February 27th, 2018
Waking up in my apparently immaculate hotel room in Villa Leyva, it feels as if I have unwittingly come back to the beginning of my trip, although the town offers less of a sense of discovery than assurance of calcified safety, at an excessive price tag. Removed from the centre of town – proximity to the plaza directly proportional to the price – the hotel offers spacious, sunny and comfortable rooms with sparse furnishings at a surprisingly reasonable price.
And yet again, I seem to be the only guest. The sparseness of furnishings becomes a problem when attempting to get work done, in the form of editing photos and more importantly, trying to deal with yet another cancellation of AirBnB accommodation in Bogotá. So yet again, it looks like I will have to put my trip to Bogotá on hold, and make alternate travel plans.
The taxi driver who brings me to the bus station is the same one who brought me to the bus station almost a month ago. The bus drivers chide the taxi driver, but are very courteous, as is typical in the smaller towns in Colombia. The departure from town follows, the buseta making a few stops nearer the centre to pick up passengers, and then along the narrow road running through the broad valley that connects to the single-gauge Tunja-Chiquinquirá highway. Towards Tunja, the hillsides surge around us, the road weaving to a much higher elevation, rising, rising, until we reach a broad valley, the low hills cresting in the distance, the starker vegetation indicative of a much higher elevation.
And some distance further, we round another curve, and the broad, sweeping valley containing the city of Tunja appears before us. The bus meanders along an upper crest of the city, the road peering down into the mosaic of unfinished brick homes and occasional polished modern commercial spaces. Now down into the town, through the somewhat decayed but nonetheless evocative side roads, past several parks culminating with the Parque Santander, the alleys of Tunja now so familiar, into the swirl of traffic around the glorieta, and along the Avenida Oriental to the terminal, where, unlike previous experiences, we have the luxury of entering the bus station, rather than being deposited on the side of the road.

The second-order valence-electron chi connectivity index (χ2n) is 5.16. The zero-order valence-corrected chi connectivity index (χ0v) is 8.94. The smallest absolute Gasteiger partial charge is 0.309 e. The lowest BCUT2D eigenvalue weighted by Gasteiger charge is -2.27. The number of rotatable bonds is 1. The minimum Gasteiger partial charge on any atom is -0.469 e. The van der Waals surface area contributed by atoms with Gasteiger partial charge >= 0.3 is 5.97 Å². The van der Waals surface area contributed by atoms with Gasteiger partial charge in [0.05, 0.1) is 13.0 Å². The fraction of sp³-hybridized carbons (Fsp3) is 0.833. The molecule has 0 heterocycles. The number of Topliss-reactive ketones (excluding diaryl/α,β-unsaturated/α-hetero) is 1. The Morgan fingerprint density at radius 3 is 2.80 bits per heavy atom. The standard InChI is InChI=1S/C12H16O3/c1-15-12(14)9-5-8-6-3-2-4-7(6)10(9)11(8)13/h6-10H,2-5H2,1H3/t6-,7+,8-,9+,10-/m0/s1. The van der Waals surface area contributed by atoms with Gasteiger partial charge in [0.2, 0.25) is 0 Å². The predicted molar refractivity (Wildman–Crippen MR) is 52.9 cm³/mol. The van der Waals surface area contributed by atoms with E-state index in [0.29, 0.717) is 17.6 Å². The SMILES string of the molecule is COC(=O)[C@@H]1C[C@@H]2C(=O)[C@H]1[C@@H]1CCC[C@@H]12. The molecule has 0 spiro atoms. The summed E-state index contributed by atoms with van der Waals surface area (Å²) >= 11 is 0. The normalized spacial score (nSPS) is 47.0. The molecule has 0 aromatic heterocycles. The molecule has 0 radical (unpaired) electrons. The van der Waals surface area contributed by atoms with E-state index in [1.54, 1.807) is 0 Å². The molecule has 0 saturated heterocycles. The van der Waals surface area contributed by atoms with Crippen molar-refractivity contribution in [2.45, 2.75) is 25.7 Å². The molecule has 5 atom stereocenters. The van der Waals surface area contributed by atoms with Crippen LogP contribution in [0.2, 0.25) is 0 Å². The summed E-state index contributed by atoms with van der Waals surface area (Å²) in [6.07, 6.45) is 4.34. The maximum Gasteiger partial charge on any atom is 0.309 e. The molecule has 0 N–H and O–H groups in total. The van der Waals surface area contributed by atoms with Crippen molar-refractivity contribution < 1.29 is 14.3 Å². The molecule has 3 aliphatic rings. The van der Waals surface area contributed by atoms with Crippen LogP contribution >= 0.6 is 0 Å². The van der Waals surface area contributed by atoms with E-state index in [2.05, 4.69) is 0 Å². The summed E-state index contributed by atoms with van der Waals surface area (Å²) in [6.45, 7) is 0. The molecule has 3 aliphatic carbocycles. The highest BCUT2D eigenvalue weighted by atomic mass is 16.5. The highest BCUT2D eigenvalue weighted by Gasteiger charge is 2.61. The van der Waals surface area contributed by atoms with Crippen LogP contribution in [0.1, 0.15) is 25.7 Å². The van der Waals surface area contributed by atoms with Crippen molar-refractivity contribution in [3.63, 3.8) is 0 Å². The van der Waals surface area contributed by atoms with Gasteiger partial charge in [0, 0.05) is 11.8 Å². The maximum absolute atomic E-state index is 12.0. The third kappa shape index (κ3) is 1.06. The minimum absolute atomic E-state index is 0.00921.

The comfortable buseta to Sagamoso is already waiting, but when I return from the toilet, having paid a whopping 800 pesos for the privilege, followed by a gigantic strawberry jam-filled donut, allowing me to regain some faith in Colombian baking capabilities, I return to find the buseta jam-packed. Continuing the sense of efficiency I am experiencing on this trip, we leave soon, locked into the almost unmoving traffic heading north on the Avenida Oriental, the large commercial spaces and upscale housing residences crawling by as the freeway approaches, and again we are on the modern, double-gauge highway, heading to Duitama at a brisk pace.
Sandwiched into the narrow seat, I eventually fall asleep, and awake again as we emerge into the congestion along the Avenida del Norte of Sagamoso. If the driver had taken a direct route to the station, it wouldn’t have been so bad, but we weave around the general area of the station through the most congested areas of town, the now familiar and somewhere welcoming sights inducing me to simply jump off the bus and be done with it, revisiting some of my haunts, and hopefully discovering new ones. But I have far too much baggage for that luxury at this point.